Your excitement leads you to engage in adult learning experiences — yoga or piano lessons or graduate classes. It enables you to thrive in dynamic work environments where you are asked to take on short project assignments and are expected to learn a lot about the new subject matter in a short period of time and then move on to the next one. This Learner theme does not necessarily mean that you seek to become the subject matter expert or that you are striving for the respect that accompanies a professional or academic credential. The outcome of the learning is less significant than the “getting there.”

Tuesday, November 7, 2017

A Guide to More Hopeful Strengths Coaching

By Tim Simon

Alexander Pope wrote, “Hope springs eternal within the human breast.” 

While there are many definitions of hope, I believe Dr. Shane Lopez defined it best: “Hope is the belief that the future will be better than the present, along with the belief that you have the power to 
make it so.”

Hope is an internal human desire. It helps us move forward and look to the future with greater confidence. Hope is not some esoteric or philosophical concept — it is real and measurable. Consider the following:

Monday, November 6, 2017

Mastery Monday: Understanding Strategic

By Albert L. Winseman, D.Min

Strategic is one of the biggest buzz-words in business today. Leaders and managers want their teams to be “strategic;” employees are urged to think “strategically” instead of “tactically” – to “play chess” instead of “playing checkers;” and nearly every list of competencies that one encounters in a performance review has a “strategic thinking” category that employees are supposed to master if they have even the slightest hope of being promoted. The word is so overused and over-defined that it has lost almost all its meaning. Yet in the taxonomy of Clifton StrengthsFinder themes of talent, Strategic has a very specific definition – and what’s more, Strategic is the fifth most commonly identified theme among the over 12 million individuals who have taken the Clifton Stengthsfinder.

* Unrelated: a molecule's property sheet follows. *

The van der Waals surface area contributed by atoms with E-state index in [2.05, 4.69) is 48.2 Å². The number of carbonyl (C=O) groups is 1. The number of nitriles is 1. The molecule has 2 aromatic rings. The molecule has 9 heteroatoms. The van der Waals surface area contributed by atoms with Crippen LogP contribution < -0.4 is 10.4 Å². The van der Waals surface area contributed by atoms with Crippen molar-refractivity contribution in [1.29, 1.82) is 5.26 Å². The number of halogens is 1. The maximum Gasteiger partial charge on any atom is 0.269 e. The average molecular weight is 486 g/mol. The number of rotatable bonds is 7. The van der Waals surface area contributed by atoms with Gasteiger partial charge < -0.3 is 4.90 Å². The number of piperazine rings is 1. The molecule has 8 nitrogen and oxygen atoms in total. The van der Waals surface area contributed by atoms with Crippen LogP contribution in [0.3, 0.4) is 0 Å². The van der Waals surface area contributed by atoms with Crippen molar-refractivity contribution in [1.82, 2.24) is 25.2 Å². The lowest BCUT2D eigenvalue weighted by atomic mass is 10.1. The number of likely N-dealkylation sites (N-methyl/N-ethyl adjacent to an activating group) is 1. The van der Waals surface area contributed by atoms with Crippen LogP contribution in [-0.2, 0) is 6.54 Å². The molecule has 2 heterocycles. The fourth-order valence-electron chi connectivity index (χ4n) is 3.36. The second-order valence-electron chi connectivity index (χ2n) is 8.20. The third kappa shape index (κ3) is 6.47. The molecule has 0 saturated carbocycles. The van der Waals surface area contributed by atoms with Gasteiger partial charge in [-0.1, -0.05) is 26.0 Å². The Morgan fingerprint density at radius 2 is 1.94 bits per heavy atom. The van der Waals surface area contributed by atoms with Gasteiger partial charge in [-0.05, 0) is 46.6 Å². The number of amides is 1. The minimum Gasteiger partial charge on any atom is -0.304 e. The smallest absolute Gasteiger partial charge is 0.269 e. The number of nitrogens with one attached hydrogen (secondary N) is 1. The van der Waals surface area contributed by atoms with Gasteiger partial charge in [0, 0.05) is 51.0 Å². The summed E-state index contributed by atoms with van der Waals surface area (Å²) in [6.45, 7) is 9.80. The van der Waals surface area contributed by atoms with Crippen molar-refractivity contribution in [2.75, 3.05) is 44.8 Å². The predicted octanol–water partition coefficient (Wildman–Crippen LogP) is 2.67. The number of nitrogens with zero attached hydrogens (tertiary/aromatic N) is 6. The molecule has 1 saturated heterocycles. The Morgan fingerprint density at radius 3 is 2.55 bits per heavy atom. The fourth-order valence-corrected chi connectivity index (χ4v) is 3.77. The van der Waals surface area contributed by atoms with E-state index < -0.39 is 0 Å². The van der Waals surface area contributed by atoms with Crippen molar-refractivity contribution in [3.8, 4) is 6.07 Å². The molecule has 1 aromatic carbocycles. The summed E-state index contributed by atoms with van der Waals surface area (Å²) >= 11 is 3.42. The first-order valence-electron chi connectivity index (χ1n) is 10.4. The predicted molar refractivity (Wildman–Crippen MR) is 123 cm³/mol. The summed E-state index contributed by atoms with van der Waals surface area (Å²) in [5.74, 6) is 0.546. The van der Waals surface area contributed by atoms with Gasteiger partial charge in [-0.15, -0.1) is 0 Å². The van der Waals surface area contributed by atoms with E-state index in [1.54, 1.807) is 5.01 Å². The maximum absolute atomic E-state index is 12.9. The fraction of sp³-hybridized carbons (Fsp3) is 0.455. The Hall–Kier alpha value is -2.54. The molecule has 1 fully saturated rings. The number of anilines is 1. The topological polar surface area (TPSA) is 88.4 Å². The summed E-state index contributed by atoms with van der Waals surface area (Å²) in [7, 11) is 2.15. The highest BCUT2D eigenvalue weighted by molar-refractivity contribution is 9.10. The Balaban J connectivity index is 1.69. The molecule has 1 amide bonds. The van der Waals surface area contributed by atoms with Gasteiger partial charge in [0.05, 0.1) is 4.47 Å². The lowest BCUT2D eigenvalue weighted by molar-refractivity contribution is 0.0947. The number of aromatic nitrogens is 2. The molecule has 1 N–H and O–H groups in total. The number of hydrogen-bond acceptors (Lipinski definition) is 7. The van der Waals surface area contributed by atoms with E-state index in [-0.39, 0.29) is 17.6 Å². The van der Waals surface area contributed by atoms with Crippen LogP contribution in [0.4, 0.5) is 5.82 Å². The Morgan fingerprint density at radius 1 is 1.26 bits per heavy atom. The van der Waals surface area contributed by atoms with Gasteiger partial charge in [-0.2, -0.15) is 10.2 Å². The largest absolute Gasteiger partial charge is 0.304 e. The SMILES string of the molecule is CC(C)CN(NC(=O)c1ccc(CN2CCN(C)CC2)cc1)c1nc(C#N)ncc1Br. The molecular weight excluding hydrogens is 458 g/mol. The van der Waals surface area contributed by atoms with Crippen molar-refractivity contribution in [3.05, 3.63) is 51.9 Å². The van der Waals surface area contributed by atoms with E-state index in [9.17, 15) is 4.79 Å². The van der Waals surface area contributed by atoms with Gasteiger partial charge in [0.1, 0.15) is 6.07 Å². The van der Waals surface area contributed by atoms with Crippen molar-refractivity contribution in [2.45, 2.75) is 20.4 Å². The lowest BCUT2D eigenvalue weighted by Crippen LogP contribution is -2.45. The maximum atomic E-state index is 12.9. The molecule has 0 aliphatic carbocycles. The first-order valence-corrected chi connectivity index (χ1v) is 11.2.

In a nutshell, people strong in the Strategic theme spot relevant patterns in any given scenario, and can quickly create alternate and multiple ways to proceed. Where most see only complexity, they see patterns and alternatives.  Strategic is about considering all the options, selecting the best one, and then moving down that path – often before anyone else does. It’s a specific way of seeing the world.

In this installment of “Compare and Contrast,” I look at the similarities and differences between Strategic and Arranger, Adaptability, and Connectedness.

Friday, November 3, 2017

Award-Winning Employee Program Using Strengths -- Gallup Called to Coach: Fiona Glendinning -- S5E33

On a recent Called to Coach, we spoke with guest Fiona Glendinning.

Fiona Glendinning is the Chief Experience Officer at MinterEllison, an international law firm headquartered in Australia. Fiona designed and implemented an employee program called Empower within MinterEllison that uses strengths to help employees deliver a better client experience and to generate organizational cultural change. 

Thursday, November 2, 2017

Intellection -- Understanding of Pragmatic Thinking -- Theme Thursday Season 3

On this Theme Thursday Season Three webcast, Jim Collison, Gallup's Director of Talent Sourcing, and Maika Leibbrandt, Senior Workplace Consultant, talk about Intellection with guest Cheryl Pace.